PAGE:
Monday, May 5, 2014

Not-So Final Frontier

One thing that's always disappointed me about science-fiction is the tendency to give alien planets a single environmental theme with little to no variation. Everywhere you go it's always "desert planet" this or "jungle planet" that. What's the likelihood of an entire world being dominated by a single geological feature?

Imagine being on the first starship to explore the cosmos. Now imagine the disappointment you'll feel once you realize every world you visit is either entirely covered in ice or populated by nothing but giant mushrooms. Sure, if you're filming a T.V. series you have more important things to worry about like budgetary constraints. And I'm sure you don't want the writing staff spending all their time working on realistic geological models or weather patterns for a planet the cast is going to spend a single episode exploring. So what's the next best compromise? Just tell the audience that it's an ocean planet or a giant insect planet and move on.

It's similar to the problem of giving aliens a single, all-encompassing culture with no variation. You can choose to explore an entire species, all their cultures, their sub-cultures, their history, myths and religions. Or you can save a lot of time and say "This is a warrior culture!", "These are telepaths!", "These are homicidal saltshakers!".

And sure, that might save you time and it might get you through the season on a reasonable schedule. But on the other hand, what really is the likelihood of an entire planet being populated by nothing but gangsters?

As is obvious to everyone (except T.V. executives), our own little Earth is an amazingly varied place, with all manner of hot springs, salt flats, hoodoos, shopping malls, mesas and swamps to explore. If alien planets are anything like what books say, why bother going to them? Why bother going to the desert planet or the ocean planet when you can stay right here on Earth and enjoy either of those features in the span of a single day, no expensive spaceship necessary?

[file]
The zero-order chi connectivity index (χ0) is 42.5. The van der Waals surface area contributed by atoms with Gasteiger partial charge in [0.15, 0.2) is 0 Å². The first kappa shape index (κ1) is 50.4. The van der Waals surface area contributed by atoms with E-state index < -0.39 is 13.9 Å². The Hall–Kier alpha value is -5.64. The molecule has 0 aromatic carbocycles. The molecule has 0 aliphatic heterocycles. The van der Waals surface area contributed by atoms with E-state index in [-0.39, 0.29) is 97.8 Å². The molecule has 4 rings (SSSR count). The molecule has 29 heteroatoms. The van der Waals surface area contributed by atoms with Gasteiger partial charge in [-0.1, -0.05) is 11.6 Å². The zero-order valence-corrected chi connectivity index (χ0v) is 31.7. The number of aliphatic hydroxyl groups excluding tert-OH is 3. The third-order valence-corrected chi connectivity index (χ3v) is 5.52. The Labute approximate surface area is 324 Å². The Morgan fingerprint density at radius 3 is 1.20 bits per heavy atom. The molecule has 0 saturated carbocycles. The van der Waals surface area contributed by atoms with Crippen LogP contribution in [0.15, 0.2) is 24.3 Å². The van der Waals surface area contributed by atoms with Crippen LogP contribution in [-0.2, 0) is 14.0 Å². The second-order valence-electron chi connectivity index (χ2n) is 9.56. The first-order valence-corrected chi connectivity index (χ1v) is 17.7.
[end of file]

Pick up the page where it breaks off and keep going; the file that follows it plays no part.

Or better yet, go visit some features right here on Earth that are many times stranger than what most fictional planets have to offer. Places like...


Meaning "cotton castle" in Turkish, Pamukkale is a hot spring found in southwestern Turkey. A prime tourist destination for the past thousand years, the hot springs are dominated by snowy white terraces of travertine, a kind of limestone formed from calcium deposits in the water. These terraces reach down the hillside like steps on an enormous staircase. All the while mineral-rich water bubbles up to the surface, heated to anywhere from 35 °C to 100 °C.

This water brings calcium carbonate up to the surface as a thick jelly. Carbon dioxide is released as a gas, which results in deposits of calcium carbonate forming around the rims of the pools. This hardens, creating travertine which goes on to make even more pools as it spills over the side. As time goes by the result is an otherworldly landscape that looks eerily man-made.

Natural terraces like these are surprisingly common all over the world, with formations found anywhere from Iran, New Zealand, Italy or Yellowstone in Wyoming. Any hot spring that forms limestone deposits stands a chance of creating them.

Rio Tinto

A river in southwestern Spain, the Rio Tinto has the good fortune of flowing through a region rich in precious metals. Along the Rio Tinto lies a panoply of valuable minerals like copper, gold and silver. Since 3,000 BC the region has been mined by everyone from the Phoenicians to the Greeks and Romans, spilling untold thousands and thousands of gallons of acid mine drainage into the water. This wildly irresponsible dumping of toxic waste has continued to our current day as the region is still being mined for precious minerals.

As a result, the river is full of skin-searing acid and dissolved iron that gives it a deep blood-red color.

While it would be easy to assume the acid disintegrates anything it comes in contact with, the Rio Tinto isn't completely uninhabited. Extremophilic bacteria swarm in it's water and feed on the iron and sulfide minerals trapped in it's riverbed. What's interesting is that it's been speculated that these bacteria might actually contribute to much of the acidic content in the water, meaning they actively sterilize the Rio Tinto of any lifeforms that might oppose them.

That's hot.

Salar de Uyuni

Salar de Uyuni in Bolivia is the largest salt flat in the world. About the size of Manhattan Island, it is a desolate, eerie landscape; completely flat and devoid of life. The parched, cracked surface extends into the horizon in every direction. Nothing grows here. Nothing lives here.